The sun has finally come out in Denver – and after a few weeks with snow and rainstorms – it looks like it’s here to stay.
This is great!
Except for one thing…
All of the sudden, myself and everyone around me, is sniffling, sneezing, and coughing up a storm. The problem is that most over the counter treatments are only temporarily effective and can make you either drowsy or jittery depending on the formula.
So, I decided that I would track down some of the best all-natural allergy remedies and share them with you…
More than just a good remedy for a stomach ache, it seems that peppermint tea can also help calm the effects of some allergies. The essential oil in peppermint leaves works as a decongestant, and it can also have anti-inflammatory effects. You can buy it at the store, or make your own by steeping dried peppermint leaves for 5 minutes in boiling water.
I know people who use them daily during flu season and allergy season. If you have never seen one before, it looks like a tiny teapot, and is used to flush the nasal passages with warm water or saline. It may not be pretty, but this will help to clear out allergens and loosen mucus. You can get one at just about any drugstore, and most come with everything you need.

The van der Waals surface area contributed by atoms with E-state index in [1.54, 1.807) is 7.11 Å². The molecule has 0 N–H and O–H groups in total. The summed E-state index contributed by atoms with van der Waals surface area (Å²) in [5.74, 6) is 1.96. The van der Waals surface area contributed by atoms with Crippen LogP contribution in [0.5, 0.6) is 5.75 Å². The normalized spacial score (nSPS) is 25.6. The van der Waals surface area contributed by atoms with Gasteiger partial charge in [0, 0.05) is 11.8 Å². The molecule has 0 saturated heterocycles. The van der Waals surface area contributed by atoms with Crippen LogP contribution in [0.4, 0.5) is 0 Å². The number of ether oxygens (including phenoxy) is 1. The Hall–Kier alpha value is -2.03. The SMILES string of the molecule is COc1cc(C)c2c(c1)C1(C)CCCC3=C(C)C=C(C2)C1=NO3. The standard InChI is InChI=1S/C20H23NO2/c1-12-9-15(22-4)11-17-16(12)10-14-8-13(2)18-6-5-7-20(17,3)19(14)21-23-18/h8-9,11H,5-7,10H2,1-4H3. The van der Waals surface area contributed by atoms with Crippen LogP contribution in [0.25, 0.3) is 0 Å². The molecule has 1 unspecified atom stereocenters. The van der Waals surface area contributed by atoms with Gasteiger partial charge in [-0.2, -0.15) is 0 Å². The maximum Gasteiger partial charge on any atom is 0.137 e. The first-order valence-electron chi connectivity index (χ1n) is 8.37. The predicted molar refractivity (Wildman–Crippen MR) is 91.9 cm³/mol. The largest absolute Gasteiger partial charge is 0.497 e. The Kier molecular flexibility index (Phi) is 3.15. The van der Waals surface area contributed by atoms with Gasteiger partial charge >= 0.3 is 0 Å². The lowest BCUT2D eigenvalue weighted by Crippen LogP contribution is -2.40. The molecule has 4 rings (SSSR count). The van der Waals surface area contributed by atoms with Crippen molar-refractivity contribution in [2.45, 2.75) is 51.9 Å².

More evidence is still needed, but I have friends who swear by this technique. A simple way to potentially help allergies is to consume honey produced by bees in your region (easily found at most farmers markets). It is essentially a way to build up your body’s natural resistance by introducing it to honey made from the pollen in your area. Kind of like an allergy shot, only sweeter.
Quercitin is a bioflavonoid naturally derived from plants. It works by helping your body to produce less histamine. It can be found in many health food stores, and the recommended dosage for allergies is 1,000 mg per day, ideally starting about 6 weeks before the onset of allergy season. Note: If you have any health issues, please consult your doctor before using quercitin. It is not recommended for those with liver disease.
This is another supplement that can be found in most health food stores in capsule or tincture form. Stinging nettle can be helpful because it also works as a natural antihistamine, but without the unwanted side effects that many allergy drugs have. The recommended dosage for stinging nettle is 300 mg per day.
The benefit of a good shower during allergy season is twofold. First, a steaming shower can provide temporary relief by soothing and moistening your sinuses. Second, a shower after spending time outdoors can help to remove allergens from you skin and hair and prevent them from spreading around your home. This is particularly recommended after you have spent any time gardening.
Do you have any natural allergy remedies that work for you? I would love to know.